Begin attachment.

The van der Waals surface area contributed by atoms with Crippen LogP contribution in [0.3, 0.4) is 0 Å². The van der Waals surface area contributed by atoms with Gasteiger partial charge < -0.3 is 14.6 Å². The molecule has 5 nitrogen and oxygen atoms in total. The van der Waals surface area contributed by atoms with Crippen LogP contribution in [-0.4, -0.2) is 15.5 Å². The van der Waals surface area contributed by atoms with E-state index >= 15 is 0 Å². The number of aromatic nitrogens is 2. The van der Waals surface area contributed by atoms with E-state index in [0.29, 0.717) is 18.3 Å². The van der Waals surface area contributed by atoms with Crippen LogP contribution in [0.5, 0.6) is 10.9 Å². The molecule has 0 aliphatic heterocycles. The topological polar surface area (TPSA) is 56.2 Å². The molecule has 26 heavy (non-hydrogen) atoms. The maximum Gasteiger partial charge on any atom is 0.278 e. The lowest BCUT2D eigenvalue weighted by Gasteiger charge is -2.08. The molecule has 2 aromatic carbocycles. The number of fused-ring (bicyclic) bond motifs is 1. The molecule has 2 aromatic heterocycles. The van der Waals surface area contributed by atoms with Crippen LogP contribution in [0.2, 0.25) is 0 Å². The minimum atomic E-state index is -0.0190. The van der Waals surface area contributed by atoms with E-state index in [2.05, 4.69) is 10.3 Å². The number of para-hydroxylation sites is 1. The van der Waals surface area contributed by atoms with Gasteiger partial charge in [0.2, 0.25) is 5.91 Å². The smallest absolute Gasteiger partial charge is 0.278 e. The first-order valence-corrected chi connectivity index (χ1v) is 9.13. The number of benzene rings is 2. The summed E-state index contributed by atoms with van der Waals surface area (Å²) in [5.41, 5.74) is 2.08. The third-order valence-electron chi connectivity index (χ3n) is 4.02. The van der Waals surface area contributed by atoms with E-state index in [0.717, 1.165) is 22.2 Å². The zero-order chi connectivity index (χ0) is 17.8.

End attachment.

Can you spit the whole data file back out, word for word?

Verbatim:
The van der Waals surface area contributed by atoms with Crippen LogP contribution in [0.3, 0.4) is 0 Å². The van der Waals surface area contributed by atoms with Gasteiger partial charge < -0.3 is 14.6 Å². The molecule has 5 nitrogen and oxygen atoms in total. The van der Waals surface area contributed by atoms with Crippen LogP contribution in [-0.4, -0.2) is 15.5 Å². The van der Waals surface area contributed by atoms with E-state index >= 15 is 0 Å². The number of aromatic nitrogens is 2. The van der Waals surface area contributed by atoms with E-state index in [0.29, 0.717) is 18.3 Å². The van der Waals surface area contributed by atoms with Crippen LogP contribution in [0.5, 0.6) is 10.9 Å². The molecule has 0 aliphatic heterocycles. The topological polar surface area (TPSA) is 56.2 Å². The molecule has 26 heavy (non-hydrogen) atoms. The maximum Gasteiger partial charge on any atom is 0.278 e. The lowest BCUT2D eigenvalue weighted by Gasteiger charge is -2.08. The molecule has 2 aromatic carbocycles. The number of fused-ring (bicyclic) bond motifs is 1. The molecule has 2 aromatic heterocycles. The van der Waals surface area contributed by atoms with Crippen LogP contribution in [0.2, 0.25) is 0 Å². The minimum atomic E-state index is -0.0190. The van der Waals surface area contributed by atoms with E-state index in [2.05, 4.69) is 10.3 Å². The number of para-hydroxylation sites is 1. The van der Waals surface area contributed by atoms with Gasteiger partial charge in [0.2, 0.25) is 5.91 Å². The smallest absolute Gasteiger partial charge is 0.278 e. The first-order valence-corrected chi connectivity index (χ1v) is 9.13. The number of benzene rings is 2. The summed E-state index contributed by atoms with van der Waals surface area (Å²) in [5.41, 5.74) is 2.08. The third-order valence-electron chi connectivity index (χ3n) is 4.02. The van der Waals surface area contributed by atoms with E-state index in [0.717, 1.165) is 22.2 Å². The zero-order chi connectivity index (χ0) is 17.8.